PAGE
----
Why would Scrooge envy the Cratchits in "A Christmas Carol"?

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Here are some reasons why Ebenezer Scrooge, the "squeezing, wrenching, grasping, scraping, clutching, covetous old sinner" of Charles Dickens's Christmas novella, A Christmas Carol, might have cause to be envious of the Cratchit family.

Bob Cratchit is happily married. Bob is married to Mrs. Cratchit (who has no first name in Dickens's novella, but is called Emily in some later adaptations), a patient, kindly, understanding woman who loves Bob and cares for him and their family.

Scrooge has no wife to love and care for him. He rejected that possibility when he chose the pursuit of money over Belle, the woman to whom he was betrothed when he was a young man.

"Another idol has displaced me..."

“What Idol has displaced you?” he rejoined.

“A golden one. ... I have seen your nobler aspirations fall off one by one, until the master-passion, Gain, engrosses you." (Stave Two)

The Cratchits have a large, happy, loving family. There's Martha, home from her job in the city to be with the family at Christmas; Belinda; Peter; two smaller children; and the youngest, Tiny Tim.

Bob and the family enjoy each other, and they enjoy what little they have. Bob spends his meagre salary on his family, for the goose for Christmas dinner and for presents for his wife and children.

Scrooge spends none of his money on anybody, including himself. His home is dark and cold, but "darkness is cheap, and Scrooge liked it." He has little to eat and spends little to warm himself.

[A] small fire in the grate; spoon and basin ready; and the little saucepan of gruel (Scrooge had a cold in his head) upon the hob. (Stave One)

Scrooge has no family life. There's no mention of Scrooge's mother in the story. Scrooge was raised by his father, a cold, distant man who sent Ebenezer off to boarding school when he was a young boy. Scrooge's father took little interest in him, and didn't even visit him at Christmastime.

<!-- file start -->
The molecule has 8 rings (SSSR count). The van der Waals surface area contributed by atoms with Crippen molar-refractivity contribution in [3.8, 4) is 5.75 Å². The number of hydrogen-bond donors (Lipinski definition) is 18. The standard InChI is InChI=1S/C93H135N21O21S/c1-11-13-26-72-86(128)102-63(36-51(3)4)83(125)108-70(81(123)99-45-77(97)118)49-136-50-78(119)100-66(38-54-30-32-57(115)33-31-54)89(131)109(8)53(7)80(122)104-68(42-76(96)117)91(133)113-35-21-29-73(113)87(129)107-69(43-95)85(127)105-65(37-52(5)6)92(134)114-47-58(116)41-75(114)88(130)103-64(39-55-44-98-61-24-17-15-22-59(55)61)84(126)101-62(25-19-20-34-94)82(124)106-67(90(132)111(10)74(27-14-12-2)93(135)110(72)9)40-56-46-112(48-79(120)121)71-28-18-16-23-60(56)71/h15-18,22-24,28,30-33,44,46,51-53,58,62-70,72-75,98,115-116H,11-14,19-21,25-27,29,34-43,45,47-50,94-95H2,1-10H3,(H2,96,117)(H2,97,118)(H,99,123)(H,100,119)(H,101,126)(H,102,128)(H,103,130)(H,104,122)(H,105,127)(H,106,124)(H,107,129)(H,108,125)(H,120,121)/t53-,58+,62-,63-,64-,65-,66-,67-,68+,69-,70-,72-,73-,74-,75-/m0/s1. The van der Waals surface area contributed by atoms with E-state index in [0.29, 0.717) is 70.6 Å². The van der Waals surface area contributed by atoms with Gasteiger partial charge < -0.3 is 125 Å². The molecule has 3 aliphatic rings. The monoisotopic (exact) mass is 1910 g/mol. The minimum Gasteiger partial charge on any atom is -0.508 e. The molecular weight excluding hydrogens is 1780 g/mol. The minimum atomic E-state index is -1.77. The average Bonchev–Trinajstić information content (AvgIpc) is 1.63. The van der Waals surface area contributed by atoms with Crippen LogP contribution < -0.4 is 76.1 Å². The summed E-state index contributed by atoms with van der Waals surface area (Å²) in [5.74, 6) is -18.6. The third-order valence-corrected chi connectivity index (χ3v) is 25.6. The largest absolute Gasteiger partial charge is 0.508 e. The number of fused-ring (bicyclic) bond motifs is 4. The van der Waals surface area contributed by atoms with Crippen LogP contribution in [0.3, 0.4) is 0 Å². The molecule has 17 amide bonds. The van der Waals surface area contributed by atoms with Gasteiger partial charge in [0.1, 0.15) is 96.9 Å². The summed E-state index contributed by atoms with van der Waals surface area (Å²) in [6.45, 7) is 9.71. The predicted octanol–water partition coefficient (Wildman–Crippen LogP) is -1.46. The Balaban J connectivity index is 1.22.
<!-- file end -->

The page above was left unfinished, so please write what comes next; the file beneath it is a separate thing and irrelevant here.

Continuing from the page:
Scrooge's sister, Fan, loved him dearly and appeared at the boarding school one Christmas to take Ebenezer home.

[A] little girl, much younger than the boy, came darting in, and putting her arms about his neck, and often kissing him, addressed him as her “Dear, dear brother.”...

“She died a woman,” said the Ghost, “and had, as I think, children.”

“One child,” Scrooge returned.

“True,” said the Ghost. “Your nephew!” (Stave Two)

Scrooge is annoyed by his nephew, Fred (Fan's son), and rejects Fred's invitation to Christmas dinner. Scrooge can't understand why Fred married for love. Scrooge thinks that Fred is frivolous, and Scrooge can't understand why Fred doesn't pursue money with the same vigor and ardor that he does.

The Cratchits have a spiritual life. The Cratchits attend church services, and they enjoy interacting with other churchgoers.

They also lead full and richly spiritual lives. They understand and accept their circumstances in life, and they work together, unselfishly, to make life better and more fulfilling for each other.

Scrooge has no spiritual life. He comes to realize how empty his life has been when he's faced with his own death in Stave Four.

“Spirit!” he cried, tight clutching at its robe, “hear me! I am not the man I was. I will not be the man I must have been but for this intercourse. Why show me this if I am past all hope?”

"...Assure me that I yet may change these shadows you have shown me by an altered life!..."

"I will honour Christmas in my heart, and try to keep it all the year. I will live in the Past, the Present, and the Future. The Spirits of all Three shall strive within me. I will not shut out the lessons that they teach."

By the end of the novella, Scrooge no longer has any reason to be envious of the Cratchits, because he now embraces everything that the Cratchits represent.

Approved by eNotes Editorial Team

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